The economic downturn has shrunk scholarships from state governments and charities relying on endowments. Individual donors who are rushing to fill these new college financial aid gaps say it doesn't take much money or expertise to help a student.
In fact, helping students can become addictive, warns Lt. Col. Terry Owens, who has formed her own scholarship foundation. "You’ll want to help more than you can afford." So, she suggests, "start small."
Giving also has some surprising paybacks, says Dwight Burlingame, director of academic programs at the Center on Philanthropy at Indiana University-Purdue University—Indianapolis. "We can all be philanthropists. It is a matter of recognizing the joy of giving." There are plenty of selfish reasons to give, he adds, noting that studies show "people who give and are generous live longer and have healthier lives."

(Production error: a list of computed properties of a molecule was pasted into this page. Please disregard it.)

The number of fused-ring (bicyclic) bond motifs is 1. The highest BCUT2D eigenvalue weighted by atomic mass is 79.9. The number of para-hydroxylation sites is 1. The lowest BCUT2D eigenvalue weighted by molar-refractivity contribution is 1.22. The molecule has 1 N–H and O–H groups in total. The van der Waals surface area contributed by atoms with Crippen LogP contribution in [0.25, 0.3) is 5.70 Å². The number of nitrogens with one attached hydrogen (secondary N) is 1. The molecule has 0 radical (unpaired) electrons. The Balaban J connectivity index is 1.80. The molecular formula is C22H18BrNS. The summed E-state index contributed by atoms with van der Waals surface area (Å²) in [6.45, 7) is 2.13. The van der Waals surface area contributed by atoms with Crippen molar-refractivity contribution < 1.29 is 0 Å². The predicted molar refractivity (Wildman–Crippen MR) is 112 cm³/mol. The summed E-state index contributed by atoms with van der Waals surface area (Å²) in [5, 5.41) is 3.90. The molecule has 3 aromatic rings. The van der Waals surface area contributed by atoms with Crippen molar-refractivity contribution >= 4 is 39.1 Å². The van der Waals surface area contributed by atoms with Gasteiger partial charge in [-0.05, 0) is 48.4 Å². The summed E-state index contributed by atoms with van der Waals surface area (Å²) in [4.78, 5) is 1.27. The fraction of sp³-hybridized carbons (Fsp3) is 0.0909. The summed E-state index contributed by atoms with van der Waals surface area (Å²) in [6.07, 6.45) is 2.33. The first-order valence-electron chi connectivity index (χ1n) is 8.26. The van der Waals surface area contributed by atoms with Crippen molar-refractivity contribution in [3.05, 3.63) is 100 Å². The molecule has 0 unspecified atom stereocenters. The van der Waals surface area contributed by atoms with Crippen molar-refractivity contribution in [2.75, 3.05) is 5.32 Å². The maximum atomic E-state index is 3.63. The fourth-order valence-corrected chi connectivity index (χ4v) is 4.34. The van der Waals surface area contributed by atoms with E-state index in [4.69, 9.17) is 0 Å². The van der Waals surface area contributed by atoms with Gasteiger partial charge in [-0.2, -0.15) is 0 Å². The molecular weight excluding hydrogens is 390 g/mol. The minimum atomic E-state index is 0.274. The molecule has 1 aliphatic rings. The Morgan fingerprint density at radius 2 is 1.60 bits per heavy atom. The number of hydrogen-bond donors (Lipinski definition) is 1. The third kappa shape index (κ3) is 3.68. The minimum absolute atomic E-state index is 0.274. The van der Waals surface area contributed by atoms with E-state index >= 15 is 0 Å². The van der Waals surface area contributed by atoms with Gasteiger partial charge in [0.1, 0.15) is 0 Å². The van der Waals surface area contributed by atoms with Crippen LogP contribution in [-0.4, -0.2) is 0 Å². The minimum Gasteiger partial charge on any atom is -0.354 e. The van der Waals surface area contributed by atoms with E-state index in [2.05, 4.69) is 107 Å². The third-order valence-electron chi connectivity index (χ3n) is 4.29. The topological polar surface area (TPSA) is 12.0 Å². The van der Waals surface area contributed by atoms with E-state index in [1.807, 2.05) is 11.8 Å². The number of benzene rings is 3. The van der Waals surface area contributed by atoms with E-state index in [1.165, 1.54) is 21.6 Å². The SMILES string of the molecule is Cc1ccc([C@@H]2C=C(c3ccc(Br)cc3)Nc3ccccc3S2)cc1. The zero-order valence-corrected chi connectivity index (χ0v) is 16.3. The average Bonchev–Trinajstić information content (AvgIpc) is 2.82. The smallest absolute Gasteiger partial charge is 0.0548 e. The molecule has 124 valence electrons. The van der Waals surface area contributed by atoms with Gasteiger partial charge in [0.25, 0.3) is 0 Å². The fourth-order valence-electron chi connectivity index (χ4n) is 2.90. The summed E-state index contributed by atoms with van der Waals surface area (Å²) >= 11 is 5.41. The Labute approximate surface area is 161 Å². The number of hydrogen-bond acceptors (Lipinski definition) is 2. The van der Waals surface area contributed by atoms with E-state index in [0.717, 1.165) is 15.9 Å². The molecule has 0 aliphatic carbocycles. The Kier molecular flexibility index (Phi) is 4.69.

Those who want to help college students financially have several options:
Do something informal, such as give a gift or job to a student.
Contribute to established scholarship programs. Most community foundations have scholarship programs. The National Scholarship Providers Association has a searchable membership list.
Donate to a high school or college scholarship program.
Design a unique and personal scholarship to be run by a professional organization such as Scholarship Management Services, which offers free consultations, and charges as little as $700 a year to market a scholarship, select winners and send out checks.
Form and run a personal scholarship non-profit.